Emirates has shared a behind-the-scenes look at how it's increasing its cargo capacity – by removing seats from its economy cabins.
The Dubai airline's SkyCargo arm has removed the seats in 10 of its Boeing 777-300ER aircraft to meet the strong air cargo demand across the world.
They will be used to transport essential commodities such as personal protective equipment, pharmaceuticals, medical equipment, food, machinery and other supplies around the world.
The modified economy cabins allow for 17 tonnes, or 132 cubic metres, of extra cargo capacity per flight – on top of the 40 to 50-tonne capacity in the belly hold.
Engineers are working to convert the 10 aircraft in Dubai, with each requiring almost 640 hours of work between 11 engineers for the modification. The process involves removing 305 economy seats, fixing the equipment to the floor safely, and carrying out load-bearing tests. First and business class remain untouched.
Seven aircraft have already been modified, with three more aircraft due to be ready by mid-July.
By the end of the project, the Emirates engineering team will have removed 3,050 seats. The seats will be "safely and hygienically" stored until the planes are required for passenger services, when they will be refitted into the aircraft.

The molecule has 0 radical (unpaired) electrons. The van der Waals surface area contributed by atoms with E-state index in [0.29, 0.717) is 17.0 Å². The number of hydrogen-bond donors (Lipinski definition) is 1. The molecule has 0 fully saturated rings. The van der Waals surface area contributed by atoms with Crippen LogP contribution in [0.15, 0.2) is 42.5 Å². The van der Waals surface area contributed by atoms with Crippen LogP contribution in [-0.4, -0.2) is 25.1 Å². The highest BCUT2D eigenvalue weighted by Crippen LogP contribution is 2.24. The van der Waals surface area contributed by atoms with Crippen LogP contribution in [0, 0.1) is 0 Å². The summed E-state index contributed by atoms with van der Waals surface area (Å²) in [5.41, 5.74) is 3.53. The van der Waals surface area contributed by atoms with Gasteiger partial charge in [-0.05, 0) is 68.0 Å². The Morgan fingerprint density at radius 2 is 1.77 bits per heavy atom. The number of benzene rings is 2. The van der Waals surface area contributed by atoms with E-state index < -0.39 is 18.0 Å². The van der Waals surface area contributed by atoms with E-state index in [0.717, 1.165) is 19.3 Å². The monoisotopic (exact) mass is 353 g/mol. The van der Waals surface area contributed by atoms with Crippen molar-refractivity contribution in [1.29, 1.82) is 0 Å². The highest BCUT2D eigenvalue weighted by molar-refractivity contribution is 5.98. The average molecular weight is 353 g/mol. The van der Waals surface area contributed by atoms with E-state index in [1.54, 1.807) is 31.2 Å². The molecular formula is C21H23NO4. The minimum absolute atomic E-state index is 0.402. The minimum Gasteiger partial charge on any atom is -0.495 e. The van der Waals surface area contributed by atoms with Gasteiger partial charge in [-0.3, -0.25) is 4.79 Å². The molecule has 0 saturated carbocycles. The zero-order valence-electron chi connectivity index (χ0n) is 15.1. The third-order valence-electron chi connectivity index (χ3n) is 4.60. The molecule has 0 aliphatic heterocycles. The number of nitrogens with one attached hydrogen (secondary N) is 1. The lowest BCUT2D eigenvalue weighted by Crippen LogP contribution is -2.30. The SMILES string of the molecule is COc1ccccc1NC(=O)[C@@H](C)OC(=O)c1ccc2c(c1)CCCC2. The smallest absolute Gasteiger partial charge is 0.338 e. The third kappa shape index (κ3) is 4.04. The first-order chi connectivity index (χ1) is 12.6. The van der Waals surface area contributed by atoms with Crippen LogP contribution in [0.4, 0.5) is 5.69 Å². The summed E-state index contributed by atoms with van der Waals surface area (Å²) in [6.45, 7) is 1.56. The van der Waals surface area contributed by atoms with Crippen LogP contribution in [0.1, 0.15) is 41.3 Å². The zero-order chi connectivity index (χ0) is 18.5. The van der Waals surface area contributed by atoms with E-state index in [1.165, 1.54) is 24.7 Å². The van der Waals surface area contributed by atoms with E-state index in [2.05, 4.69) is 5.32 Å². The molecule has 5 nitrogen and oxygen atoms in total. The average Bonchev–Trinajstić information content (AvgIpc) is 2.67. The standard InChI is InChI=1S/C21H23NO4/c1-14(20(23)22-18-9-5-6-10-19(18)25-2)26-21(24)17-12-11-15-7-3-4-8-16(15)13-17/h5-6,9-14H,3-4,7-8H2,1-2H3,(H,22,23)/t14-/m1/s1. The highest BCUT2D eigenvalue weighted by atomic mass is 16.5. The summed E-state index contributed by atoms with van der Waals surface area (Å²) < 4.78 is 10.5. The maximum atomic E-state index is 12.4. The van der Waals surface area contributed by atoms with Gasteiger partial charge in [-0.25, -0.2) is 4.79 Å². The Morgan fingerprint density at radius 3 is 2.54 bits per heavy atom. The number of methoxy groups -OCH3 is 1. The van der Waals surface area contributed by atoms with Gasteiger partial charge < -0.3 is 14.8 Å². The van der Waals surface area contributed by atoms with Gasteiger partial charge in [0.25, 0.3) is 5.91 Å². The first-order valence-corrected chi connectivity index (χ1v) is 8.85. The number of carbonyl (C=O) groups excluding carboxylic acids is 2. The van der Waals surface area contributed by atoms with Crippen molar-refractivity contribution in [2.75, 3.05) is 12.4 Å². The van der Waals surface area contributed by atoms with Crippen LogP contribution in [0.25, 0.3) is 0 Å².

Previously, extra cargo had been transported in the belly hold, as well as in overhead bins and on top of passenger seats. Removing the seats altogether is taking things one step further, Nabil Sultan, Emirates divisional senior vice president, Cargo says.
“Since the start of the Covid-19 pandemic, Emirates SkyCargo has taken very seriously its responsibility of connecting people and businesses across the world with the commodities that they urgently require. To this end, we have been working flat out, first to re-connect a global network of more than 85 destinations and then to introduce capacity options that fit what our customers demand from us."
However, Emirates SkyCargo has strict rules on the type of cargo that can be loaded inside the modified cabins. These mean the cargo will primarily be PPE, medical clothing and pharmaceuticals, and perishables such as cut flowers, and some fruits and vegetables that can be maintained within a temperature range of 15 and 25 degrees Celsius. Cargo loaded in the passenger cabins will be packed in an external container such as a plastic or cardboard box, in accordance with the latest IATA regulations.